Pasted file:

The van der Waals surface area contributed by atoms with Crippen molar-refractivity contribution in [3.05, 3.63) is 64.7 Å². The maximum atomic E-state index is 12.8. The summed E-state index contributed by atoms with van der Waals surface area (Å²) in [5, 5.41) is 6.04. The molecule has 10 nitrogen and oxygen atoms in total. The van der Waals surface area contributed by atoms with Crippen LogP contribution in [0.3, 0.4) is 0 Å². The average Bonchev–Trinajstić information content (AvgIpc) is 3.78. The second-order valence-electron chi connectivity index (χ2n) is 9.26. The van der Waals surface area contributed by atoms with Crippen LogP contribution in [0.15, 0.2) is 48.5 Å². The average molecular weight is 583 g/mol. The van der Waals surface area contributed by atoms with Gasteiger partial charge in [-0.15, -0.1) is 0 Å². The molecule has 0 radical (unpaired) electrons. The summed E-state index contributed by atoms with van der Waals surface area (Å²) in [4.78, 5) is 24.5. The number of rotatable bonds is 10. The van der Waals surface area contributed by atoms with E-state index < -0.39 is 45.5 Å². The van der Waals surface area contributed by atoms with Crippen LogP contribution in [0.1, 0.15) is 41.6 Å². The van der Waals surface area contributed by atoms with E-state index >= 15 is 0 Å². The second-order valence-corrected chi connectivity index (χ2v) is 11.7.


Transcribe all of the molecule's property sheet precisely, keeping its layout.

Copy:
The van der Waals surface area contributed by atoms with Crippen molar-refractivity contribution in [3.05, 3.63) is 64.7 Å². The maximum atomic E-state index is 12.8. The summed E-state index contributed by atoms with van der Waals surface area (Å²) in [5, 5.41) is 6.04. The molecule has 10 nitrogen and oxygen atoms in total. The van der Waals surface area contributed by atoms with Crippen LogP contribution in [0.3, 0.4) is 0 Å². The average Bonchev–Trinajstić information content (AvgIpc) is 3.78. The second-order valence-electron chi connectivity index (χ2n) is 9.26. The van der Waals surface area contributed by atoms with Crippen LogP contribution in [0.15, 0.2) is 48.5 Å². The average molecular weight is 583 g/mol. The van der Waals surface area contributed by atoms with Gasteiger partial charge in [-0.15, -0.1) is 0 Å². The molecule has 0 radical (unpaired) electrons. The summed E-state index contributed by atoms with van der Waals surface area (Å²) in [4.78, 5) is 24.5. The number of rotatable bonds is 10. The van der Waals surface area contributed by atoms with E-state index < -0.39 is 45.5 Å². The van der Waals surface area contributed by atoms with Crippen LogP contribution in [0.1, 0.15) is 41.6 Å². The van der Waals surface area contributed by atoms with E-state index >= 15 is 0 Å². The second-order valence-corrected chi connectivity index (χ2v) is 11.7.